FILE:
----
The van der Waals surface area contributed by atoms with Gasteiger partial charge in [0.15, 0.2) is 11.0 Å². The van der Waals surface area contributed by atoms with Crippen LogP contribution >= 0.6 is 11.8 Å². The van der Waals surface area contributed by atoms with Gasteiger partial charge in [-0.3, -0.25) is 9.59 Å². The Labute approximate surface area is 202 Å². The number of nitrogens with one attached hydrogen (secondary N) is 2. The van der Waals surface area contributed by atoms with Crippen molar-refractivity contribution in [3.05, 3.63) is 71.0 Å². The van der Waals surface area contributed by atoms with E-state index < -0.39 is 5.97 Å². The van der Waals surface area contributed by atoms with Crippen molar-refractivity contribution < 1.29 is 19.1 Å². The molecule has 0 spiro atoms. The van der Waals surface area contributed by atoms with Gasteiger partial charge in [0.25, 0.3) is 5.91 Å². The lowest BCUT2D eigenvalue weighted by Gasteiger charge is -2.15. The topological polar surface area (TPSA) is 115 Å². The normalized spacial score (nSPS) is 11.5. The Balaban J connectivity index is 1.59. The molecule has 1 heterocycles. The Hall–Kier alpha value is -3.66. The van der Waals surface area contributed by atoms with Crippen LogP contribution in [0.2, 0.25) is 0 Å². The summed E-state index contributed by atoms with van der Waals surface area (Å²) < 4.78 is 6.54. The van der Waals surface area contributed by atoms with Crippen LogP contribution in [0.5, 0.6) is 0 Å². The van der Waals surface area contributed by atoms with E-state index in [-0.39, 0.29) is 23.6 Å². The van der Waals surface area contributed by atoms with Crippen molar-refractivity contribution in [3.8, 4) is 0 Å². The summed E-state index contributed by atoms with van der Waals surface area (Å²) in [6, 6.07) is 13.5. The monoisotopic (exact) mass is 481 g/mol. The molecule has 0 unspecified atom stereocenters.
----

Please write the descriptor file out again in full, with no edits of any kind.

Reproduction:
The van der Waals surface area contributed by atoms with Gasteiger partial charge in [0.15, 0.2) is 11.0 Å². The van der Waals surface area contributed by atoms with Crippen LogP contribution >= 0.6 is 11.8 Å². The van der Waals surface area contributed by atoms with Gasteiger partial charge in [-0.3, -0.25) is 9.59 Å². The Labute approximate surface area is 202 Å². The number of nitrogens with one attached hydrogen (secondary N) is 2. The van der Waals surface area contributed by atoms with Crippen molar-refractivity contribution in [3.05, 3.63) is 71.0 Å². The van der Waals surface area contributed by atoms with E-state index < -0.39 is 5.97 Å². The van der Waals surface area contributed by atoms with Crippen molar-refractivity contribution < 1.29 is 19.1 Å². The molecule has 0 spiro atoms. The van der Waals surface area contributed by atoms with Gasteiger partial charge in [0.25, 0.3) is 5.91 Å². The lowest BCUT2D eigenvalue weighted by Gasteiger charge is -2.15. The topological polar surface area (TPSA) is 115 Å². The normalized spacial score (nSPS) is 11.5. The Balaban J connectivity index is 1.59. The molecule has 1 heterocycles. The Hall–Kier alpha value is -3.66. The van der Waals surface area contributed by atoms with Crippen LogP contribution in [0.2, 0.25) is 0 Å². The summed E-state index contributed by atoms with van der Waals surface area (Å²) < 4.78 is 6.54. The van der Waals surface area contributed by atoms with Crippen LogP contribution in [0.5, 0.6) is 0 Å². The van der Waals surface area contributed by atoms with E-state index in [-0.39, 0.29) is 23.6 Å². The van der Waals surface area contributed by atoms with Crippen molar-refractivity contribution in [3.8, 4) is 0 Å². The summed E-state index contributed by atoms with van der Waals surface area (Å²) in [6, 6.07) is 13.5. The monoisotopic (exact) mass is 481 g/mol. The molecule has 0 unspecified atom stereocenters.